Hallmarks of Swedish Style


+ enlarge image The Gustavian style is light, bright, and airy.

Are you in love with white linen and a pale color palette? Do you adore light woods, clean design, and hints of glamour? If so, Swedish style might be for you.

The roots of the style go back over 200 years when King Gustav of Sweden redecorated his Stockholm palace in a pared-down version of Louis XIV furnishings all the rage in Paris. Not surprisingly, the furnishings became known as Gustavian -- a term that is still used today.

Since Swedish winters are dark, the style had major appeal for its soft, light colors and wood tones which served to lighten interiors even on the darkest of days. Added sparkle in mirrors, chandeliers, and touches of gilt give this style a hint of glamour as well.

Learn more about the elements of Swedish style on the next page.

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  • A light color palette creates a sense of space, simplicity, and elegance. Delicate blues, aquas, yellows, neutrals (including a full range of whites), and pale pinks and greens abound.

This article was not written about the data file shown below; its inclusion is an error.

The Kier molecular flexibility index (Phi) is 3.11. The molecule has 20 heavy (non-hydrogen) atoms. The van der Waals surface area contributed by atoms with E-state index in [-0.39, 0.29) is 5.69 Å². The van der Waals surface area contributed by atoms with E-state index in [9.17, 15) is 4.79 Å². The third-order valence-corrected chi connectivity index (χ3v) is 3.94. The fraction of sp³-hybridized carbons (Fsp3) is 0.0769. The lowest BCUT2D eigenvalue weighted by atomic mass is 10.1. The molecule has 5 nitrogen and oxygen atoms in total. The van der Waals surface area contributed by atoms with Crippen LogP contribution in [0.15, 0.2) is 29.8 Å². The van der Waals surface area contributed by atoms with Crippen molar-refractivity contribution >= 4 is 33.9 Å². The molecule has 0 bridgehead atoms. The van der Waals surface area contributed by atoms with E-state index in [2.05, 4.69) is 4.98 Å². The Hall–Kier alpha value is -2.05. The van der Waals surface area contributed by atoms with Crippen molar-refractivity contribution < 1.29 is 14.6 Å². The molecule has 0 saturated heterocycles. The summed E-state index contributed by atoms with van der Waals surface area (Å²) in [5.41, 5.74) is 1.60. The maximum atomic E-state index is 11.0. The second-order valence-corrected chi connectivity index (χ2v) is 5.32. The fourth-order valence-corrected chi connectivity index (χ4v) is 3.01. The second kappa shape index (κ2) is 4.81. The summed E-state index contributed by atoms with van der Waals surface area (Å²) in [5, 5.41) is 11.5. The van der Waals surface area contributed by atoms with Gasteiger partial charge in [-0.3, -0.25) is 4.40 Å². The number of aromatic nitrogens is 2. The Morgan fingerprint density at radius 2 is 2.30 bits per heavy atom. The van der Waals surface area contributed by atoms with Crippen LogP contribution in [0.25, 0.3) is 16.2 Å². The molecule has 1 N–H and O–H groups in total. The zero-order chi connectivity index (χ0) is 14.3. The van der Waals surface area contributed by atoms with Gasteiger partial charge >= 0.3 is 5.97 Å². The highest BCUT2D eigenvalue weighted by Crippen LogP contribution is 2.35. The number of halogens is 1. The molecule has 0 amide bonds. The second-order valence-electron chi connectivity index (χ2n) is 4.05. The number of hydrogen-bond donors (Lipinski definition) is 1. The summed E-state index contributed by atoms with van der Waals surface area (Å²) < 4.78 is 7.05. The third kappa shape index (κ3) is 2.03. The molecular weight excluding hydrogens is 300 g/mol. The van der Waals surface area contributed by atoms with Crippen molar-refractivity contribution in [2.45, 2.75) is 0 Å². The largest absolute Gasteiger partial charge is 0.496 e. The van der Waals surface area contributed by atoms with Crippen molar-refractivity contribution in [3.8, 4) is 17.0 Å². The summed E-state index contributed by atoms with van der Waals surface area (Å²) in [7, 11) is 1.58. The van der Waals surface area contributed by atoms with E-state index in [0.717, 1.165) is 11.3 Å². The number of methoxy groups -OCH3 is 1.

• White-painted moldings give a feeling of ethereal elegance, and ceilings are kept pale cream or soft blue.
  • Fabrics with simple patterns and natural fibers are favored. Checks and stripes in all scales provide the background, and toiles and embroidered fabrics add a subtle punch.
  • Unobtrusive window treatments, often in sheer fabrics, make the most of natural light. Soft swags and panels and simple Roman shades frame windows and the views of nature they offer.
  • Reflective surfaces on lighting and accessories add sparkle. Crystal chandeliers, mirrors, and candles make light-color interiors even brighter.
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  • Furniture is generally painted white and is usually slightly distressed. Natural-pine pieces are used as accents, and small tables and chairs placed around the perimeter of the room serve multiple uses.
  • Painted panels adorn walls. In Swedish design, decorative painting stands in for the elaborate carved moldings of period French and Italian design.
  • Slipcovers and loosely fitted cushions cover furniture. Simple pillows feature pleating or soft gathers around corners, and embroidery adorns many upholstery fabrics.
  • Decorative carvings, such as fluted legs, corner rosettes, and scrolled moldings, embellish the furniture.
  • Weathered wood floors are accented with pale-color or striped rugs with flat or short piles.
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